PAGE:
5 Tips for Avoiding Road Kill!

shutterstock_157081274Much of my life is spent on the road which makes the concept of sensible eating an oxymoron.  I am certain you have experienced the havoc that a vacation or even a few days of travel can wreak on your waistline and your spirit.

Road kill?  What a horrible name!  Yet the foods we eat when traveling often leave us half dead, devoid of energy, and way off track in our efforts to live fully alive.  Bad eating habits on the road can destroy the joy of a trip and leave us feeling sluggish and guilty.

Here are five tips to help you stay fully alive as you travel.

1. Know where you will stop.  
Plan ahead where you are going to eat, and avoid fast food places.  The only thing fast about fast food is how quickly it can move through your body and how fast it can knock the energy from you.  Fast food doesn’t even move.  It just lies under a heat lamp until we are foolish enough to move it.

Often the fast foods we crave the most are the quickest to leave us feeling the worst.  Can you say “French fries”? Plan ahead to stop at sensible places that have healthy options. I admit that some fast food places offer healthy options, but you are surrounded by temptation.  Unless you are committed and know what you are eating, skip past fast!

2. Know how often you will eat.  
Stop to eat your regular meals.  Avoid the temptation to skip meals or drive an extra two hours and delay eating. This may save time, but it will also convince your body it is starving.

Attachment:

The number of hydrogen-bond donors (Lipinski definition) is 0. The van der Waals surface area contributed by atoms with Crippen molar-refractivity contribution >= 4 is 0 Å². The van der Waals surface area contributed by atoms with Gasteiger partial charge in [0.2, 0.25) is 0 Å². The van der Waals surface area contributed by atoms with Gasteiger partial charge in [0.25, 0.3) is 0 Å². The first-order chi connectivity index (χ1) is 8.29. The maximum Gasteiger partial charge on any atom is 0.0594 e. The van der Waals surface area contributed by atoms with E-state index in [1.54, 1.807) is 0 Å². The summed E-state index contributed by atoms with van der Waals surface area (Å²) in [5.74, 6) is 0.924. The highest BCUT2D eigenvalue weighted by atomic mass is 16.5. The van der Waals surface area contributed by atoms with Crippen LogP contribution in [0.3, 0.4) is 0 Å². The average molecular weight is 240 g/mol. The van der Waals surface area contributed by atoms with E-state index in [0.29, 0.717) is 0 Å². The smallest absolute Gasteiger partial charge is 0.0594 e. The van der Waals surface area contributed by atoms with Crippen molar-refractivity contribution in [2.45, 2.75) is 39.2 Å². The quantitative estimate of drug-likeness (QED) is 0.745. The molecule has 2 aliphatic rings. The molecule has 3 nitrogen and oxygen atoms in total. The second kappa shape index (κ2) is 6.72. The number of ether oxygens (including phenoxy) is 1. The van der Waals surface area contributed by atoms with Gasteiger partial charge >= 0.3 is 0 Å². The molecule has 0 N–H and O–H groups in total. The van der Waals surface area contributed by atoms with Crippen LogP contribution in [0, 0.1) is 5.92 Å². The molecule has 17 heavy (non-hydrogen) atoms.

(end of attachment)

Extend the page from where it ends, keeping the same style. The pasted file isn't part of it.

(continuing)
A body so convinced will want store up what you eat next for the coming famine.  That storage place is called FAT!  Start with a good breakfast, bring healthy snacks of nuts, vegetables, berries, and other fruit and enjoy a reasonable snack between each main meal.  You will feel much more energy and burn calories more efficiently than if you wait too long between meals.

3. Know what you should eat. Getting enough protein is the secret to  maintaining energy, staying focused and being strong. Google the foods listed under “lean protein” and focus on eating them as you travel.  By the way, actual “road kill” is filled with protein but I don’t recommend it.

4. Know what you shouldn’t eat.

  Here’s a couple of tips that have helped me.

  • If  is comes in a box, it could possibly put you in one.
  • If it tastes good but makes you feel bad, you can be assured it’s not good.
  • If it’s loaded with sugar it will lift you up and drop you like a rock.

If it’s loaded with chemicals and preservatives, steer clear.

5. Know how much to eat.  Forget the admonitions of your mother.  “Eat everything on you plate.”  Most restaurants load a single plate with enough food to feed half the third world.

Here’s another bad piece of advice…. “eat until you’re not hungry.”   Sugar, salt and added flavors can trick you into thinking you want more long after you’ve had enough.  Know what you are eating, know the amount you should eat, eat that much  and stop!

Don’t let poor habits kill the energy and joy of  your next road trip.

This is not an exhaustive list of ideas you can find more details at these sites: Men’s Fitness  Wiki How  about.com NUTRITION

Question: Other than leaving the children home, do you have some good advice about eating while on the road? You can leave a comment by clicking here.

Please note: I reserve the right to delete comments that are offensive or off-topic.

  • Torie

    If you can, take food you prepare at home with you. My kids travel for swimming and I cook meals beforehand that can be heated up at the hotel. It saves money and keeps us from eating junk!

    • http://www.kendavis.com/ Ken Davis

      We often do this. It help you control what you eat.

  • Pat Callahan

    Great tips. I use the LIVESTRONG app to help me identify what to/not to eat on a particular menu.

    • http://www.kendavis.com/ Ken Davis

      Me too Pat. Great suggestion.

  • Pat Shea Spurgeon